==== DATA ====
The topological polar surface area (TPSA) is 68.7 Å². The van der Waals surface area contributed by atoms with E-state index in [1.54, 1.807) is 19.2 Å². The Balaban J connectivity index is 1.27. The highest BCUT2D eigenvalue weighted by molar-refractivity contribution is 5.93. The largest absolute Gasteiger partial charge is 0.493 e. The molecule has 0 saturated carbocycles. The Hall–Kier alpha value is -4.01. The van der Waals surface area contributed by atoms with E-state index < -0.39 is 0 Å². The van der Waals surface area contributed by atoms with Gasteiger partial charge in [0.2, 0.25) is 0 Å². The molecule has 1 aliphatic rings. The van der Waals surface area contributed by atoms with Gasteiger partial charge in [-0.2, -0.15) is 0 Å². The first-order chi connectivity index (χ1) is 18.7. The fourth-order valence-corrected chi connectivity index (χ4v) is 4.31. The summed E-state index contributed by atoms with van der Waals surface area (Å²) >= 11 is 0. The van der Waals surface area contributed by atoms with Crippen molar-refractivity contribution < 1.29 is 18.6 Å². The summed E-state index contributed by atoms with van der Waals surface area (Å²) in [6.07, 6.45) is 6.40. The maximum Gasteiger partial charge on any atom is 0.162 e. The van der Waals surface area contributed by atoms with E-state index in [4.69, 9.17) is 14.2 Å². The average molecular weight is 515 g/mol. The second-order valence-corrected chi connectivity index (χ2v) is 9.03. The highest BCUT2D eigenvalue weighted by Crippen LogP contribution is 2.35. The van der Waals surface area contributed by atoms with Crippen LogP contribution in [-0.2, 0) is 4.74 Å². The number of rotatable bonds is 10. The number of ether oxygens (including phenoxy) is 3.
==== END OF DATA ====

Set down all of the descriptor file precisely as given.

The topological polar surface area (TPSA) is 68.7 Å². The van der Waals surface area contributed by atoms with E-state index in [1.54, 1.807) is 19.2 Å². The Balaban J connectivity index is 1.27. The highest BCUT2D eigenvalue weighted by molar-refractivity contribution is 5.93. The largest absolute Gasteiger partial charge is 0.493 e. The molecule has 0 saturated carbocycles. The Hall–Kier alpha value is -4.01. The van der Waals surface area contributed by atoms with E-state index < -0.39 is 0 Å². The van der Waals surface area contributed by atoms with Gasteiger partial charge in [0.2, 0.25) is 0 Å². The molecule has 1 aliphatic rings. The van der Waals surface area contributed by atoms with Gasteiger partial charge in [-0.2, -0.15) is 0 Å². The first-order chi connectivity index (χ1) is 18.7. The fourth-order valence-corrected chi connectivity index (χ4v) is 4.31. The summed E-state index contributed by atoms with van der Waals surface area (Å²) >= 11 is 0. The van der Waals surface area contributed by atoms with Crippen molar-refractivity contribution < 1.29 is 18.6 Å². The summed E-state index contributed by atoms with van der Waals surface area (Å²) in [6.07, 6.45) is 6.40. The maximum Gasteiger partial charge on any atom is 0.162 e. The van der Waals surface area contributed by atoms with E-state index in [4.69, 9.17) is 14.2 Å². The average molecular weight is 515 g/mol. The second-order valence-corrected chi connectivity index (χ2v) is 9.03. The highest BCUT2D eigenvalue weighted by Crippen LogP contribution is 2.35. The van der Waals surface area contributed by atoms with Crippen LogP contribution in [-0.2, 0) is 4.74 Å². The number of rotatable bonds is 10. The number of ether oxygens (including phenoxy) is 3.